Severe storms pass through southern Oklahoma, leaving larges amounts of damage in areas
Severe storms passed through southern Oklahoma late Tuesday night and into Wednesday evening.
The Carter County area saw the brunt of the damage Tuesday night, with large amounts of hail and strong winds.
Carter County Emergency Management Director Paul Tucker said most of the damage consisted of downed trees, power lines and a few damaged shop buildings scattered from the Graham area all the way through Ardmore.
Winds reached speeds strong enough to completely destroy one shop building located off of Kings Road, Tucker said. Several power outages were also reported in the area at around 3 a.m., affecting hundreds of OG&E customers.
While Murray County also experienced severe storms featuring large amounts of hail Tuesday night, Murray County Emergency Management Director Mark Woodell said the damage was minimal.
Wednesday afternoon brought new threats of severe weather to the area, with several tornadoes popping up across southern Oklahoma.
One confirmed tornado in Madill reportedly caused severe damage to J&I Manufacturing and Oklahoma Steel & Wire and resulted in at least one fatality. The full extent of damage and number of fatalities is still being assessed at this time.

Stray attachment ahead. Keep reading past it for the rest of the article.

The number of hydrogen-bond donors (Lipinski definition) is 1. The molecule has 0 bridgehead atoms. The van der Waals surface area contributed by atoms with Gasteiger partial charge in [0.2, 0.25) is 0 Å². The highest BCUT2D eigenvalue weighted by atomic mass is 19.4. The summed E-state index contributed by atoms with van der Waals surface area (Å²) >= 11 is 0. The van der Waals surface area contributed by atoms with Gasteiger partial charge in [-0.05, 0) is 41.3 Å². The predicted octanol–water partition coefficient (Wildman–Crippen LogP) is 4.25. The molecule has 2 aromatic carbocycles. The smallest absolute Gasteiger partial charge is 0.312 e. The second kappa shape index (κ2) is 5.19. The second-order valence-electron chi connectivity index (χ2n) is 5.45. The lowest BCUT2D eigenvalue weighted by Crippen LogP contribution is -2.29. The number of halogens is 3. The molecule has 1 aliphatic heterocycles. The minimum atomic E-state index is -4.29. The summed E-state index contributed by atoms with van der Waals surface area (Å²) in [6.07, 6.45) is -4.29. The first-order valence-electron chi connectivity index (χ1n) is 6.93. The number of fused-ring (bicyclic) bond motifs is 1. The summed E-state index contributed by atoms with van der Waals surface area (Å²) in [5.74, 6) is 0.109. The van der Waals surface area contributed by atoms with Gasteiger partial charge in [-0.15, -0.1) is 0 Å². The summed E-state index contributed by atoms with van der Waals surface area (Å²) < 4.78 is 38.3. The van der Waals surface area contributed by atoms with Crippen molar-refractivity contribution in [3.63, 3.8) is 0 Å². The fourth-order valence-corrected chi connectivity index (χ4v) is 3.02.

Metro storm chasers also reported a tornado on the ground north of Springer, heading towards Dougherty around the same time Wednesday evening.
More information on Wednesday’s storms will be provided as it becomes available. The Carter County area remained mostly clear from severe weather Wednesday evening.
Although tornadoes can occur at any time of the year in Oklahoma, the peak season for tornadoes is typically between March and June, with most occurring in May last year.
Officials encourage individuals to have a plan in place for what to do during a tornado warning before severe weather hits and recommend sheltering from home if possible.
Families who normally take refuge in public storm shelters should check with their community shelter managers to ensure the shelter will still be open and if there are any special considerations to plan for due to COVID-19.
Tucker said individuals should also make sure they have different ways to stay updated on the weather, including weather radios and a television.
“One of the most important things to being prepared is being informed. Make sure you know what the weather forecast is,” Tucker said. “We do live here in Oklahoma and the weather can change in an instant.”